Lindsey Vonn: 'I just wanted the chance'

LENZERHEIDE, Switzerland -- Lindsey Vonn feels "devastated" at losing her World Cup overall title Saturday without being able to fight for it in the final race.

The three-time defending champion was denied the chance to overtake friend and rival Maria Riesch when the season-finale giant slalom was called off because of poor snow conditions.

"Win or lose I just wanted the chance. I feel devastated," Vonn said in a statement published by the U.S. ski team.

The Vail, Colo., resident surrendered her crown by just three points, giving Riesch her first title after two straight seasons as runner-up.

Vonn said the sport also lost out in missing what shaped to be an epic showdown race.

"The cancellation of this race doesn't just hurt me, it hurts the fans and the sport of ski racing as a whole," she said.

The decision to cancel was not taken lightly, International Ski Federation spokeswoman Riikka Rakic said.

"It's not skiable. Working with these kind of snow conditions, we don't have any tools that would make it a fair race," Rakic told The Associated Press by telephone. "All the efforts have been undertaken, but it was not quite enough."

The final points tally was 1,728-1,725 in Riesch's favor after the pair competed in 33 races in five months.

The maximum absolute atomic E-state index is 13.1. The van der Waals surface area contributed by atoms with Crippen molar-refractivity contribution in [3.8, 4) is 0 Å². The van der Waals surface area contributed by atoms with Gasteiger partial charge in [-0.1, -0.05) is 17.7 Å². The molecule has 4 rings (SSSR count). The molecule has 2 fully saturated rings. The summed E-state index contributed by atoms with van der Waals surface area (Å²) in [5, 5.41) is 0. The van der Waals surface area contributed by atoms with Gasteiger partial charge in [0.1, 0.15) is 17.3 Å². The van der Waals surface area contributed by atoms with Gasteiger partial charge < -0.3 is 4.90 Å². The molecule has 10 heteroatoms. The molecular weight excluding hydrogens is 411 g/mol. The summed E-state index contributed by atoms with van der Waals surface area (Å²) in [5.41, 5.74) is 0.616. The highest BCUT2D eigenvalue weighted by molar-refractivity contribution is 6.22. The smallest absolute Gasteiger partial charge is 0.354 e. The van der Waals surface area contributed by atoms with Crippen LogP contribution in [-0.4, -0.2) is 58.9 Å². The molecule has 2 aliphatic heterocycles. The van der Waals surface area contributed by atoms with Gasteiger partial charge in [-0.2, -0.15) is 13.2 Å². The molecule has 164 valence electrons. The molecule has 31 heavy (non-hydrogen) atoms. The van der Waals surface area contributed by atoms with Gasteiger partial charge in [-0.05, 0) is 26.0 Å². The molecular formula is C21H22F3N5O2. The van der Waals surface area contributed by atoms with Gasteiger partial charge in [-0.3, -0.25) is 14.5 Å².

Vonn acknowledged some regrets about how the season ended.

"There may never be a day where I don't look back and say, 'What if?' " she said. "But right now all I'm thinking about is how much harder I need to work this summer to continue winning races."

Vonn defied predictions with a bold comeback in recent weeks, and after Wednesday's downhill retook the lead that Riesch had held since December.

The Minnesota native had a 27-point edge ahead of Friday's slalom, but scored too few points, finishing 13th as Riesch placed fourth.

"I had such a great season," Riesch said. "Of course, Lindsey would also have deserved it but she won it the last three years and now it is my turn -- finally."

Vonn said her friend -- whose wedding she will attend in the offseason -- deserved her success.

"Maria had an outstanding season and again proved to be my biggest competitor," Vonn said. "She's worked really hard for this. I'm happy for her."

Vonn said their duel had provided "one of the most exciting seasons in ski racing history."

"I'm extremely proud to have been in the fight," Vonn said. "A few weeks ago I was over 200 points behind, and I was able to battle back into the overall lead with just two races remaining."

Vonn thanked her husband and adviser, Thomas, and the U.S. team coaches, and praised her teammates, including Julia Mancuso, whose victory in Wednesday's downhill was one of the season's many "what if" moments. Mancuso's impressive first victory since 2007 pushed Vonn into fourth position, which scored 10 points fewer than third.

"Ted [Ligety] continues to take GS to a new level, Julia [Mancuso] was right back on the podium and the U.S. women won the downhill and super-G standings," Vonn said.

"I cannot thank my husband, coaches and our entire team enough for their support. This was a great season."